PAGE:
Welcome to Vintage America, our column on the history — and future — of American wine. Every week Talia Baiocchi, author of the Decanted column on Eater NY, will take a look at winemaking from Virginia to Texas to California, to uncover the people, events, and trends that have made America one of the most dynamic countries in the world of wine.
Over the last decade, food TV has hit its highest (and arguably, in some instances, its lowest) point, cashing in on shows like No Reservations and Bizarre Foods, while the Food Network manages its assembly line of food celebrities. It's made waves on major network TV with shows like Top Chef, Master Chef, and so on, while wine--which continues to become a more irreparable fixture of the American table--struggles to find an audience, let alone a mainstream one.
Can it catch on? This year two new wine shows--Vine Talk and The Three Thieves--hit the small screen. Each lacks the appeal to really be mainstream, but their flaws can teach us a lot about what a breakthrough wine show needs, and doesn't need, to succeed.
A Wine Show About Three Cool Guys
The Three Thieves, which premiered in January on the Cooking Channel, follows three wine industry guys—Napa winemaker and restaurateur Joel Gott, wine entrepreneur Charles Bieler, and grape-grower/hotelier Roger Scommegna—as they travel around the world to find wines that are not yet imported, bottle them, and brand them in the U.S. It's on the right track in its attempt to lure people to wine through food and travel, but its premise seems to lack real meaning. In other words, how much do we really care about watching three guys travel around the world to find wine they can repackage and market for cash? Wouldn't it be a bit more provocative if it were more about great winemakers, their wines, and their stories within the greater context of regional history and culture?
What The Three Thieves has that other wine shows do not, however, is mainstream branding and access to a wider, more diverse audience. The show's pilot aired on January 27th and no new episodes have been filmed. According to Bieler the second episode will start production soon. Stay tuned.
When Celebrity Appearances Backfire
Vine Talk, which premiered in April, is PBS's wine show wherein actor Stanley Tucci, Food & Wine executive editor Ray Isle, and a guest wine expert (generally a sommelier) guide a panel of celebrities through a region/grape variety. In searching for a broad access point, it plays off the assumption that you can ask celebrities to talk about anything and people will probably watch.
Unfortunately, its perceived draw is also its Achilles' heel.
It can be entertaining, but its insecurity about letting wine be the central point of the show has it veering off, all too often, into a program about nothing in particular. Isle and the guest sommelier are left trying to add some value while the panel generally seems more interested in making jokes than truly engaging. As a result, the wine folk often come off like outsiders threatening to spoil the fun.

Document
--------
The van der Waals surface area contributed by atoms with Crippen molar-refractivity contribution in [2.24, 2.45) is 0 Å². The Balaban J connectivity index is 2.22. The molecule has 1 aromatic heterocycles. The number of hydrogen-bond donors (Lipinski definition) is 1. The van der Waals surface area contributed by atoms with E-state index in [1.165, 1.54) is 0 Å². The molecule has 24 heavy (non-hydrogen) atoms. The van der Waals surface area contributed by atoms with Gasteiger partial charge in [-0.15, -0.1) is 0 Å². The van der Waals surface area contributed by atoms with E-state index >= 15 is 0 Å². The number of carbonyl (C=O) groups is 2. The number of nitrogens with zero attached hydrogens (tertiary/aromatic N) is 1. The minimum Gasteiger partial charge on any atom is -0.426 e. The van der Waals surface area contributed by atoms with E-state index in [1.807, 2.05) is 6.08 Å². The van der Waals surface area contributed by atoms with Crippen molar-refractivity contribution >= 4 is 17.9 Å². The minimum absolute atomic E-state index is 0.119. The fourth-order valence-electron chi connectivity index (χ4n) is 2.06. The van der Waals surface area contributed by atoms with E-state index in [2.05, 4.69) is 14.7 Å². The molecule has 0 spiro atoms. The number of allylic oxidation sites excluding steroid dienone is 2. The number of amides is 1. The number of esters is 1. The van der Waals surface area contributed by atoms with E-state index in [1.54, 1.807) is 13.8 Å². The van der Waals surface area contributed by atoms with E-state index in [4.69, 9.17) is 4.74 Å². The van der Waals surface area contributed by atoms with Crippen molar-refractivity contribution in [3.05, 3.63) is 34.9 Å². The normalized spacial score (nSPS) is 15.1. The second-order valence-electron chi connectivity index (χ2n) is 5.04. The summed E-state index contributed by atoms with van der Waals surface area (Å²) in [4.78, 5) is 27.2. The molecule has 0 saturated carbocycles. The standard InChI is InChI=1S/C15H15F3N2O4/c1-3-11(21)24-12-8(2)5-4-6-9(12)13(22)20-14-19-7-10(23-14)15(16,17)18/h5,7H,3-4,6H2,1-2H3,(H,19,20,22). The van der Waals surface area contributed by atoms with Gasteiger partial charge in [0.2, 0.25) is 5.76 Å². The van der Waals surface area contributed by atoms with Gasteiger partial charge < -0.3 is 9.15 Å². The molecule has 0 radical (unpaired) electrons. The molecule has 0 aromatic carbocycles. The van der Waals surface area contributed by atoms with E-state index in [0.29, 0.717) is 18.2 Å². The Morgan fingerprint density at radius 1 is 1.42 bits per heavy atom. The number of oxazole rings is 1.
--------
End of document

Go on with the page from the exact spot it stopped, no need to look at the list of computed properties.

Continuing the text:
No Reservations, Wine Edition
While there are positive things about both shows, each lacks one or both aspects of wine that are visually provocative: the place it comes from and the people that make it. If those two things can be brought to the screen, think about the potential of the medium to educate people.
Let us, for example, quickly picture a wine show that brings food, people, and culture together in their place of origin. The characters will not be celebrities, wine personalities, or businessmen, but winemakers. Their eccentricities are often beyond the best imaginations of scriptwriters and their influences and motivations can provide enlightening windows into the culture and history of the place they come from.
Add these winemakers to the beauty of the world's many winemaking regions, pair with engaging host (maybe a young winemaker to provide expertise and establish a sense of camaraderie), blend in the region's history and food culture, get a good editor, and boom: a REAL show about wine that is humorous, visual, and educational.
It's only a matter of time.
A few months back Embassy Row--the subsidiary of Sony Pictures Television that's produced shows like Bobby Flay's Grill it! and Throwdown--made contact with a handful of women in the wine industry in the hopes of finding "a female Anthony Bourdain to host a wine travel show." Not a great visual, but you get the idea: No Reservations, about wine. it's exactly the sort of show that has a fighting chance at the mainstream. No news on whether or not the project has the green light, but it's safe to say that if it's on the mind of one reputable production company, it's on the minds of others. Eyes out.
Talia Baiocchi is the former editor of WineChap in the U.S. and a contributor to the San Francisco Chronicle, among others. In her previous life she was a dressage trainer for unicorns and her mother still thinks she'd make a great lawyer. Find her on Twitter at @TaliaBaiocchi.